10,000 displaced families seek refuge in evacuation centers as floods destroy homes in Timor-Leste
Humanitarian workers continued rescue missions to remote locations in Timor-Leste using excavators and cranes
Humanitarian workers continued rescue missions to remote locations in Timor-Leste using excavators and cranes, as death toll from recent flash floods reached 46, and many still reported missing by local authorities.
Families relied on the generosity of their neighbours to seek temporary shelter in the few houses left standing after the devastating floods and landslides. An estimated 10,000 people were left homeless.
Impassable roads and power blackouts engulfed the country hindering relief efforts in the island nation.
Anna Dosantos Lucia, a 39-year-old mother of seven from Lemonara in Dili, currently hosted at Balide Catholic Church parish hall -- one of the 19 evacuation centers set-up by the Government of Timor-Leste, had to wait for three days before she received support from local authorities.
Since April 4, the roads to the mountainous Lemonara area -- usually about 25 minutes drive from the capital’s central business location -- was unreachable and had the main bridge in the area broken.
The Government of Timor-Leste through the Secretariat of State for Civil Protection together with other ministries is leading humanitarian response to the affected people supported by UN agencies and development partners.
Roy Trivedy, UN Resident Coordinator in Timor-Leste reiterated UN agencies and partners continued support to the people and Government of Timor-Leste as the country recovers from the floods amidst COVID-19 pandemic and travel restrictions.
The coordinated efforts will aid in the identification and overall management of the evacuation facilities, evacuation and transportation of vulnerable groups, and provision of essential services like health services through the Ministry of Health.
“I have never seen such destructive floods in my life. I have lost my items and money. I have received help from neigbours who have hosted me and my family for the last three nights,” says Anna Dos Santos.
Before her evacuation, Anna was living with her husband -- a cleaner in Dili. She was forced to leave him behind with her four older children currently under their care, as evacuation was prioritized for those with the greatest need.
“My first priority is to rebuid our house. My husband is trying to rescue some of our belongings. I would like to request support to repair our house and pay for school fees for our children.
“I have two children in college, one in senior highschool and the other in junior highschool still in our care.
“It is hard for me to say when I will leave this place since I don’t have a house. If I leave this place, I will still go back to my neighbours,” explained Anna.
If Amandina Santina Lopes Guteres, a 32-year-old mother of two, had her say, she would prefer to go back to her home village in Bacau municipality rather than stay at the center – curently hosting about 150 internally displaced persons (IDPs) including women and children.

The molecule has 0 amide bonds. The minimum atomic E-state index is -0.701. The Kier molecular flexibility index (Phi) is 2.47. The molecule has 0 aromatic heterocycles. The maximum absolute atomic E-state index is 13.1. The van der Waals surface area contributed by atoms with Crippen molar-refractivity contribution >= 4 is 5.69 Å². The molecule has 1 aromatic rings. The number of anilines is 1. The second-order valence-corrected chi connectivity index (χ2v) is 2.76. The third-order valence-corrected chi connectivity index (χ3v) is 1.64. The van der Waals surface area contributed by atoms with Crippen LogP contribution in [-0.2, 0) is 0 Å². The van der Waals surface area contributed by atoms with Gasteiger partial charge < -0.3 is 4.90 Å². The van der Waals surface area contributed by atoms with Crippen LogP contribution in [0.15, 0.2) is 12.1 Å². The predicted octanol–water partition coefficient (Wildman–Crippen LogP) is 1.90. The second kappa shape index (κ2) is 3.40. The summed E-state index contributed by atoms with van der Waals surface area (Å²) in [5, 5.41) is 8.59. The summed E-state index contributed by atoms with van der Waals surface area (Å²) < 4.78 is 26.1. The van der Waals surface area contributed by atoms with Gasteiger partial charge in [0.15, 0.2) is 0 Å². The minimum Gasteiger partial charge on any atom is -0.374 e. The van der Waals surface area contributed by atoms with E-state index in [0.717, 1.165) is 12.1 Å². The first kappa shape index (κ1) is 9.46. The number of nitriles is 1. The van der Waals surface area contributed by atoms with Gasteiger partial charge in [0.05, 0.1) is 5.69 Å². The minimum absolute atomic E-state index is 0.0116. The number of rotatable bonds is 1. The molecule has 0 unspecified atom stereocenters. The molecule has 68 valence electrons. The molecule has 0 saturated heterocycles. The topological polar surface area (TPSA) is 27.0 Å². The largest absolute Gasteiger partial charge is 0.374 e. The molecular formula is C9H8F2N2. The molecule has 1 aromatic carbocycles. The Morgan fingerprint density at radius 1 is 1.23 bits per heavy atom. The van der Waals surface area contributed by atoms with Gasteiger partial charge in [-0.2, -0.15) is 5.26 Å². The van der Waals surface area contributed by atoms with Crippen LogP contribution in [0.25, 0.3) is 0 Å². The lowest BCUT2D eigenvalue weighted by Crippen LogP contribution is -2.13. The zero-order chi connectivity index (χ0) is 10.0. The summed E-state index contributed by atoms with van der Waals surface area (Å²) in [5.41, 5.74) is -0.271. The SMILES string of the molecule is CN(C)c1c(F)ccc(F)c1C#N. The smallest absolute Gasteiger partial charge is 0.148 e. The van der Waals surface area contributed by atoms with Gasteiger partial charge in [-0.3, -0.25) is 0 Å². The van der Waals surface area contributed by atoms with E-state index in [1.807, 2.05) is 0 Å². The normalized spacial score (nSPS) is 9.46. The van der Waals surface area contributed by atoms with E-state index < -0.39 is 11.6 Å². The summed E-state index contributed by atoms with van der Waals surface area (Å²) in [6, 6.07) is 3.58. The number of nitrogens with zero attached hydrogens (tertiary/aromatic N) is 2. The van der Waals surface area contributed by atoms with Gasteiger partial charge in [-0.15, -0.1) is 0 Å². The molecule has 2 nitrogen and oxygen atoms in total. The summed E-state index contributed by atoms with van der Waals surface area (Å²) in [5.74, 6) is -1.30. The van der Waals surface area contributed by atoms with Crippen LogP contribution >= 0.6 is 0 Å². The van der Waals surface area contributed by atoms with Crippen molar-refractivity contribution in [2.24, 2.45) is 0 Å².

“I have no option but to hope that there will be no more rains. The kitchen area of my house is totally destroyed and most of the house will need major repairs before I can move in. It is currently not safe.
“I fear that it will be totally destroyed if the rains continue,” added Amandina.
A recent study conducted by United Nations Development Programme (UNDP), United Nations Population Funds (UNFPA) and other UN agencies on Social-Economic Impact Assessment (SEIA) of COVID-19 in Timor-Leste recommends the need for intergrated policies and responses that coordinate between crisis response, health, gender equality among other aspects.
The floods in Timor-Leste has worsened the livelihoods of many families still struggling with challenges of COVID-19 pandemic.
“We hope that the Government can remember us as we try to restore our lives,” Imaculada Daconceicao, a 28-year-old mother of three expectantly said.
“The Government need to repair our roads and rebuild the bridge in Lemorana. We do not have clean water and also the community need Government support at the moment. Some of us are also sick and need medical supplies,” said Amandina.
United Nations Population Fund (UNFPA) in collaboration with the Ministry of Health and UN agencies was among the first responders to support families at the evacuation centers in Timor-Leste -- donating hygiene and sanitary items like sanitary napkins in one set known as “Dignity Kits” to meet basic hygiene needs.
UNFPA has also facilitated the trasportation of midwives from health centres to evacuation centers -- providing critical services to pregnant women and new mothers.
“We are sincerely suddened by the devastation caused by the floods to families and deeply extend our condolences to the families and Government of Timor-Leste for the lives lost.
“We remain committed to working with the Government of Timor-Leste and our partners to prevent gender-based violence in emergencies and provide support to survivors.
“We are particularly concerned about health of vulnerable groups like pregnant mothers and we are currently availing mobile maternity clinics to help save lives of mothers and babies especially in emergency situations and provide dignity kits to meet their basic needs,” said Dr Domingas Bernardo, UNFPA Assistant Country Representative in Timor-Leste.
For more information contact:
Communications and Programme Support Specialist United Nations Population Fund (UNFPA), Timor-Leste
UN House, Caicoli Street Dili, Timor-Leste
Mobile: +670 75169796 WhatsApp: +254 780534026